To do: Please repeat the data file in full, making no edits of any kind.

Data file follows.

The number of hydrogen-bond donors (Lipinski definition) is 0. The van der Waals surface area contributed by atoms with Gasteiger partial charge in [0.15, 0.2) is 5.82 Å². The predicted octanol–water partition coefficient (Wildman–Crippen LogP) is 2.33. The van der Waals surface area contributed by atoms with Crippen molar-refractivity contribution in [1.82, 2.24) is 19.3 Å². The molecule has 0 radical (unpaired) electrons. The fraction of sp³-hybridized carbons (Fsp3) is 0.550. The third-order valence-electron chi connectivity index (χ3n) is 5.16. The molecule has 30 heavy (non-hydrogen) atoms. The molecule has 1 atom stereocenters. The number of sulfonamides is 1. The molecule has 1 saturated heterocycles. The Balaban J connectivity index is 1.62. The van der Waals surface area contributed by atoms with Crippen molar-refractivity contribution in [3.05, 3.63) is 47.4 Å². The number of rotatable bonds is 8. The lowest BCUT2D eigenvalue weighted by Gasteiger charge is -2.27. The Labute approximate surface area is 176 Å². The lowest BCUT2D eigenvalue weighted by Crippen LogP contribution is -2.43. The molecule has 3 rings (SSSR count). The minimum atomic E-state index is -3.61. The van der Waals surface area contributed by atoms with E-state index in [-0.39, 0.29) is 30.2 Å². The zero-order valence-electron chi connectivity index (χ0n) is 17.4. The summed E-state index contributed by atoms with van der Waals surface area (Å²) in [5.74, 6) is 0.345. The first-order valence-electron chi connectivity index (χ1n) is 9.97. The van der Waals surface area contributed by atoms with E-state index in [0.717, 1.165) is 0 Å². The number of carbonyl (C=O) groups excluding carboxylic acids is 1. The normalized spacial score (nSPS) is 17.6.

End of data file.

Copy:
The number of hydrogen-bond donors (Lipinski definition) is 0. The van der Waals surface area contributed by atoms with Gasteiger partial charge in [0.15, 0.2) is 5.82 Å². The predicted octanol–water partition coefficient (Wildman–Crippen LogP) is 2.33. The van der Waals surface area contributed by atoms with Crippen molar-refractivity contribution in [1.82, 2.24) is 19.3 Å². The molecule has 0 radical (unpaired) electrons. The fraction of sp³-hybridized carbons (Fsp3) is 0.550. The third-order valence-electron chi connectivity index (χ3n) is 5.16. The molecule has 30 heavy (non-hydrogen) atoms. The molecule has 1 atom stereocenters. The number of sulfonamides is 1. The molecule has 1 saturated heterocycles. The Balaban J connectivity index is 1.62. The van der Waals surface area contributed by atoms with Crippen molar-refractivity contribution in [3.05, 3.63) is 47.4 Å². The number of rotatable bonds is 8. The lowest BCUT2D eigenvalue weighted by Gasteiger charge is -2.27. The Labute approximate surface area is 176 Å². The lowest BCUT2D eigenvalue weighted by Crippen LogP contribution is -2.43. The molecule has 3 rings (SSSR count). The minimum atomic E-state index is -3.61. The van der Waals surface area contributed by atoms with E-state index in [-0.39, 0.29) is 30.2 Å². The zero-order valence-electron chi connectivity index (χ0n) is 17.4. The summed E-state index contributed by atoms with van der Waals surface area (Å²) in [5.74, 6) is 0.345. The first-order valence-electron chi connectivity index (χ1n) is 9.97. The van der Waals surface area contributed by atoms with E-state index in [0.717, 1.165) is 0 Å². The number of carbonyl (C=O) groups excluding carboxylic acids is 1. The normalized spacial score (nSPS) is 17.6.